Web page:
CHAPTER 07.02: TRAPEZOIDAL RULE: Multiple Segment Rule: Part 1 of 2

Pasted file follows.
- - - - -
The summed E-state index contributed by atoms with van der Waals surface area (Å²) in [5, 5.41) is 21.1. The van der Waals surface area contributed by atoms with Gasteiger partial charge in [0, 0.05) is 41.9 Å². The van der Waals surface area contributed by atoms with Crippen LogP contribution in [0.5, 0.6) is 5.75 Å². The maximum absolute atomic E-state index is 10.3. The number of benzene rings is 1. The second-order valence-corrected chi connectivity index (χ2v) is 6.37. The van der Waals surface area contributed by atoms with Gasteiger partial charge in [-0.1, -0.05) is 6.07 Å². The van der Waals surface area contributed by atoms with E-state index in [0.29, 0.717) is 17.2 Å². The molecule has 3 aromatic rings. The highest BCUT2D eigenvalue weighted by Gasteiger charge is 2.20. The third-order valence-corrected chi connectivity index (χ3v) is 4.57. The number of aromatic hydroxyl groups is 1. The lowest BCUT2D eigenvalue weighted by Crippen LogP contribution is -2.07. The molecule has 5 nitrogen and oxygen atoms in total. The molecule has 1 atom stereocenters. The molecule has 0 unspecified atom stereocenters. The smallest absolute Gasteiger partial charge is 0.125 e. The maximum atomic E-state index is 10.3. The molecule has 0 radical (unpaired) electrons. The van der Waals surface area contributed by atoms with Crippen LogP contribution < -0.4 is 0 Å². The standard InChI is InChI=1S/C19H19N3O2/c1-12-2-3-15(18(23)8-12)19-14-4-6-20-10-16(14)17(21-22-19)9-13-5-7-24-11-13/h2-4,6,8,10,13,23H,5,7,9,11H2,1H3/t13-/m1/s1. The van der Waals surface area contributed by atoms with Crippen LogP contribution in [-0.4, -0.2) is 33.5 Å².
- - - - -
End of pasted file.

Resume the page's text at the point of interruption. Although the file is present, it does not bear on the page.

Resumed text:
In this segment, we're going to take an example for the multiple segment trapezoidal rule. We'll use the formula for the multiple segment trapezoidal rule to show how it is applied to an example. So we're going to take the example of 0.1 to 1.3, f of x . . . f of x is 5 x e to the power -2 x, dx, and we're going to use . . . use three segment, we're going to use three segment trapezoidal rule. So let's go ahead and see how we can use the formula to calculate the value of this integral by using the three segment trapezoidal rule. So we've got h, which is the width of the segment, which is b minus a, divided by n, which is 3. So this is coming from, let me write this down here so that it can refresh your memory, h is equal to b minus a, divided by n, b is 1.3, a is 0.1, and n is 3, so that gives us 0.4, so that's the width of the segment which we're going to get. Now let's go ahead and use the formula to calculate the value of the integral. So let me rewrite the formula here. We have the integral of f of x dx is approximately equal to b minus a, divided by 2 n, times the value of the function at a, plus 2 times the summation of this, these values of the function, plus the value of the function at b, okay? So b in this case, for us, so if I take the integral which is given to me, 0.1 to 1.3, 5 . . . 5 x e to the power -2 x . . . 5 x e to the power -2 x, dx. So if I call this to be the function f of x, let's suppose, so as to keep it in the contracted form, I get equal to b minus a, which is 1.3 minus 0.1, divided by 2 times 3, because n is 3, times the value of the function at a, which is 0.1, plus 2 times the summation, i is equal to 1, and this should be n minus 1 here, sorry, so n minus 1 is the upper limit, so since n is 3, this will become 2, times the value of the function at a, which is 0.1, plus i h, which is 0.4, plus the value of the function at b, which is 1.3. So basically I have to . . . what you have to understand is that when you apply the multiple segment trapezoidal rule, you have to calculate what the arguments of the functions are, where you have to calculate then. So you get 1.2 divided by 6 here, times the value of the function at 0.1, I'm deliberately showing you the intermediate steps so that you understand what's going on, plus 2 times summation, i is equal to 1 to 2, the value of the function at 0.1 plus 0.4 i, plus the value of the function at 1.3, okay? So if I expand this, I get 1.2 divided by 6, times the value of the function at 0.1, plus 2 times the value of the function of, when i is 1, I'll get 0.4 plus 0.1, which is 0.5, plus, when i is 2, I'll get 0.4 times 2 is 0.8, 0.8 plus 0.1 is 0.9, plus the value of the function at 1.3. So that's what I get as the arguments of those functions. So that's what the most important part is, to be able to successfully calculate what the arguments of the function are, that's where most of the students make the mistake in interpreting the multiple segment trapezoidal rule formula. So here now you just substitute what the function is. So that's the value of the function at 0.1, then at 0.5 it is, and then at 0.9 it is, and then at 1.3 it is 5 1.3 e to the power -2 times 1.3. So that's the value of the function at 0.1, that's the value of the function at 0.5, that's the value of the function at 0.9, and that's the value of the function at 1.3, basically by substituting it in the function itself. So from there, once you do that, you're going to get the value of the integral, which turns out to be 0.84385. So that's what you get as the value of the integral here, by using the three segment trapezoidal rule on this function. So let's go ahead and calculate what the true error is. So we already know what the exact value is. The exact value for this integral here turns out to be 0.89387, that's the exact value of the integral. This is something which you can do as a homework, by using your integral calculus knowledge to calculate that exact value of the integral. So the true error is the exact value, which is 0.89387, and the approximate value, which is given there, and the true error in this case will turn out to be 0.05002, and if I want to calculate the absolute relative true error, maybe as a percentage, that'll be the true error, which is 0.05002, divided by the exact value, which is 0.89387, times 100, and the value turns out to be 5.5959 percent. So that's the amount of true error which you are getting by using three segment trapezoidal rule. To give you a fair idea, let's go ahead and see that what kind of numbers did we get when we were trying to do the single segment trapezoidal rule, or maybe if we were going to use two segments, what kind of numbers we would get for the same integral, so as to show that as you start using more and more segments, do you get a better, or more accurate answer, as you start increasing the number of segments? |